So if you are lucky, you can get a consumer part that is good as military. I forgot to mention- the test is usually destructive for defective parts.

As I see it, you are making 3 questions. One main question and 2 sub-questions (1,2).

The answer to the main question is that the industrial and military products may actually experience the specified temperature range, and the users want to be assured that the products will not fail, if used within the given temperature range.

The answer to sub-question 1 is that there are two additional parameters that need to be considered: a)power dissipation, b) safety margin.
In order for a chip to be able to dissipate power, its ambient temperature should be 35C lower than its inside temperature. Also, one should allow a safety margin of 25C lower than the max temperature required. To account for these requirements, a product to be use with an ambient temperature of 50C needs to be able to work at no less than 110C (50 + 35 + 25). So, requiring components that operate at 125C, seems very reasonable.

The answer to sub-question 2 is no, you should not use commercial grade components, it leaves no margin of safety! You need to use industrial grade, or better.

The simple answer (on the hot side, which is where your question is focussed) which is at best tacked on to some of the existing answers is that device power dissipation can easily get the temperature of the device up to (or beyond) the rated temperature. The designers' job is to try and keep the device in a functional range; if the device is rated for 50C and operating in a 50C environment, it can't dissipate ANY power, so it can't actually operate without some active cooling system.

A 125C device in the same 50C has 75C of thermal headroom allowing power to be dissipated at whatever thermal resistance applies to the system.

Another reason is : because they can be!

For space applications they'ld surely like it higher (for a much lower temperature).

Edit because of unexplained downvote:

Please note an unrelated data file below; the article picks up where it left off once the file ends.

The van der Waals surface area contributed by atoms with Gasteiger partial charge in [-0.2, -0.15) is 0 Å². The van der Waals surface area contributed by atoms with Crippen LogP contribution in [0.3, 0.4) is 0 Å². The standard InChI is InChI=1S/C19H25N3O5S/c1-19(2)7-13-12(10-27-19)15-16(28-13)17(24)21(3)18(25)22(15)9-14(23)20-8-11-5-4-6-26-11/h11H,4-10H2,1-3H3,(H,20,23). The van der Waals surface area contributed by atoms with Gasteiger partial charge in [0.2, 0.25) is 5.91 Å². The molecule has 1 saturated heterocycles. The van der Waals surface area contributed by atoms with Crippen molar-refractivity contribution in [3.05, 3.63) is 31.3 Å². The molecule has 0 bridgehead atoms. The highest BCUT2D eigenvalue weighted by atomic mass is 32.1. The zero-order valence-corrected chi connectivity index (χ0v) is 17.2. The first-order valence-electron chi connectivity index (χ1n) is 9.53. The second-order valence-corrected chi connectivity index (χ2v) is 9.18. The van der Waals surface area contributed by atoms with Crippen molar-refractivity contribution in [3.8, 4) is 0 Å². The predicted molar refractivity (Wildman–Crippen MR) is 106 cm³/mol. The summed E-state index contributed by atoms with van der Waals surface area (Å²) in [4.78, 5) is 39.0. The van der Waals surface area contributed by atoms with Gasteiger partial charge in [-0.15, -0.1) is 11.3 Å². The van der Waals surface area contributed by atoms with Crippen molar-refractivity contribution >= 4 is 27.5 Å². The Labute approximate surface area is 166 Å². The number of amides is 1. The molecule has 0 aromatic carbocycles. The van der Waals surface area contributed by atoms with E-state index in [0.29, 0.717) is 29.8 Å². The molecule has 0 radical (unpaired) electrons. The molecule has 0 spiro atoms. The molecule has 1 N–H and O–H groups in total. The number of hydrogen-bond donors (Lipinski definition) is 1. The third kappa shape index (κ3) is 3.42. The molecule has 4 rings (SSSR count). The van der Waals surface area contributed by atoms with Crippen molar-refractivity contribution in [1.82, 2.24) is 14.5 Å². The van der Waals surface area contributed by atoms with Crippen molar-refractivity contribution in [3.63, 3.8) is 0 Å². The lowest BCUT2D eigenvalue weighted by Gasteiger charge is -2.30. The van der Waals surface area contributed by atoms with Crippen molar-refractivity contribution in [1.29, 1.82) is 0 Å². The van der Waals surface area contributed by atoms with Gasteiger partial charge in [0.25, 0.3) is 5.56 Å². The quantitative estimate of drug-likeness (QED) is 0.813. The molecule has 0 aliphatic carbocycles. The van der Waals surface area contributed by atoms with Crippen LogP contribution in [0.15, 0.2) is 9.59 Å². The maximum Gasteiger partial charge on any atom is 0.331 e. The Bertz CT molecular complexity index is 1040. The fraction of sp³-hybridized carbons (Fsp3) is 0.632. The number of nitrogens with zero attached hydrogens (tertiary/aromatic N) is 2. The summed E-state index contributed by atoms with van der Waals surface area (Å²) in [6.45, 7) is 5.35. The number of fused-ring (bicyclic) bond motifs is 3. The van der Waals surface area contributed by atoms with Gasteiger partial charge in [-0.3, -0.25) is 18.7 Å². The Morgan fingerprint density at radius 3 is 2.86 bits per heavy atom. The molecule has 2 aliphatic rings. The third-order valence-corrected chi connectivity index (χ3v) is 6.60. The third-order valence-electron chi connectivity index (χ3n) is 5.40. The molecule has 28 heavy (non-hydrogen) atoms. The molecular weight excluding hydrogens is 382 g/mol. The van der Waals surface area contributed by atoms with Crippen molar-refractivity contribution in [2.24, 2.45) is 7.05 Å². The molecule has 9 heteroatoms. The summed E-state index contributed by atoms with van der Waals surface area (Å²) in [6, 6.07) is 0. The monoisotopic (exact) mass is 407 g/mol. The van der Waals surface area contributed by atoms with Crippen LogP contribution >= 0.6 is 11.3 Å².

Maybe this answer was too short for somebody. Let me explain a bit more.

Here is a page giving some indications too.

• The upper limit of the actual silicon itself is typically 150°C. So the limit of the package can not be 150°C - 125°C is a reasonable limit if the packaging and power consumption allows it.
• The lower limit of the actual silicon itself is according to the above link about -117°C (100°C). In practice too far of the design point of the integrated circuits.
• If the limits for commercial and industrial circuits are larger, then there is the question of economics: more devices would have to be thrown away. So again - to keep products économically interesting for commercial and industrial applications, the operating limits have to be limited - the can not be economically higher (which is less true today than it was in the past when these limits were defined).
• There are no space grade because the market is small and also because they have learnt to work with the other classes - for instance the electronics is placed in the center of the satellite where the temperature is within bounds and does not vary too much. They also use specific designs - radiation hardened devices in particular [radiation can get to the core of the satellite] and technology that is less subject to radiation.
• Half your edited answer is about space applications, which isn't even mentioned in the question. Not sure why you bring that up.
– pipe
May 29 '16 at 18:58
• The question listed only 3 operating ranges which might be supposed "complete". Therefore I also mentionned space applications to show that another grade does seem necessary. By asking why there are these three ranges, one should also explain why there are not less and not more. The most popular answer also mentions automotive grade which was not in the question either. May 29 '16 at 23:04
• tnx for the link Dec 21 '16 at 0:08